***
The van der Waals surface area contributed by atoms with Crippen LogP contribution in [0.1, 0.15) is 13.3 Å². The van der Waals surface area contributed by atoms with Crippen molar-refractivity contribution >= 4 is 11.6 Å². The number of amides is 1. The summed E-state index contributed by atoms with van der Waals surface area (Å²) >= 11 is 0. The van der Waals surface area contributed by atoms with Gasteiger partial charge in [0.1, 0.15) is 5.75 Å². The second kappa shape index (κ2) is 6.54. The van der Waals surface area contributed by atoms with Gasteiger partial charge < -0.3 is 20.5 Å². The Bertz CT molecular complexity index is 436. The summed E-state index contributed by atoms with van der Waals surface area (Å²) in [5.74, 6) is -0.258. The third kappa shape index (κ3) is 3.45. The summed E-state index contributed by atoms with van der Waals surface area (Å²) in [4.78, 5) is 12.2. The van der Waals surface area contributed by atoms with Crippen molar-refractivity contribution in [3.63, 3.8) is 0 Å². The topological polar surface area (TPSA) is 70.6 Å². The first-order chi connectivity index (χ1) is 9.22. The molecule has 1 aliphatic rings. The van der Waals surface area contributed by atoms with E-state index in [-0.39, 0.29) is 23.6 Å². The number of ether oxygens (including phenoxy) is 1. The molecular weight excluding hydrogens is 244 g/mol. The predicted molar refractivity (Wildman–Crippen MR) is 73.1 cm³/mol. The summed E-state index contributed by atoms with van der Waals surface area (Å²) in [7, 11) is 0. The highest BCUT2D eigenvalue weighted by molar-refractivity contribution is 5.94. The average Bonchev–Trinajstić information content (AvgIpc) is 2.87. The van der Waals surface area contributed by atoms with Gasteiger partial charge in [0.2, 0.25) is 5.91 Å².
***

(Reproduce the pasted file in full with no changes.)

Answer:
The van der Waals surface area contributed by atoms with Crippen LogP contribution in [0.1, 0.15) is 13.3 Å². The van der Waals surface area contributed by atoms with Crippen molar-refractivity contribution >= 4 is 11.6 Å². The number of amides is 1. The summed E-state index contributed by atoms with van der Waals surface area (Å²) >= 11 is 0. The van der Waals surface area contributed by atoms with Gasteiger partial charge in [0.1, 0.15) is 5.75 Å². The second kappa shape index (κ2) is 6.54. The van der Waals surface area contributed by atoms with Gasteiger partial charge < -0.3 is 20.5 Å². The Bertz CT molecular complexity index is 436. The summed E-state index contributed by atoms with van der Waals surface area (Å²) in [5.74, 6) is -0.258. The third kappa shape index (κ3) is 3.45. The summed E-state index contributed by atoms with van der Waals surface area (Å²) in [4.78, 5) is 12.2. The van der Waals surface area contributed by atoms with Crippen molar-refractivity contribution in [3.63, 3.8) is 0 Å². The topological polar surface area (TPSA) is 70.6 Å². The first-order chi connectivity index (χ1) is 9.22. The molecule has 1 aliphatic rings. The van der Waals surface area contributed by atoms with E-state index in [-0.39, 0.29) is 23.6 Å². The number of ether oxygens (including phenoxy) is 1. The molecular weight excluding hydrogens is 244 g/mol. The predicted molar refractivity (Wildman–Crippen MR) is 73.1 cm³/mol. The summed E-state index contributed by atoms with van der Waals surface area (Å²) in [7, 11) is 0. The highest BCUT2D eigenvalue weighted by molar-refractivity contribution is 5.94. The average Bonchev–Trinajstić information content (AvgIpc) is 2.87. The van der Waals surface area contributed by atoms with Gasteiger partial charge in [0.2, 0.25) is 5.91 Å².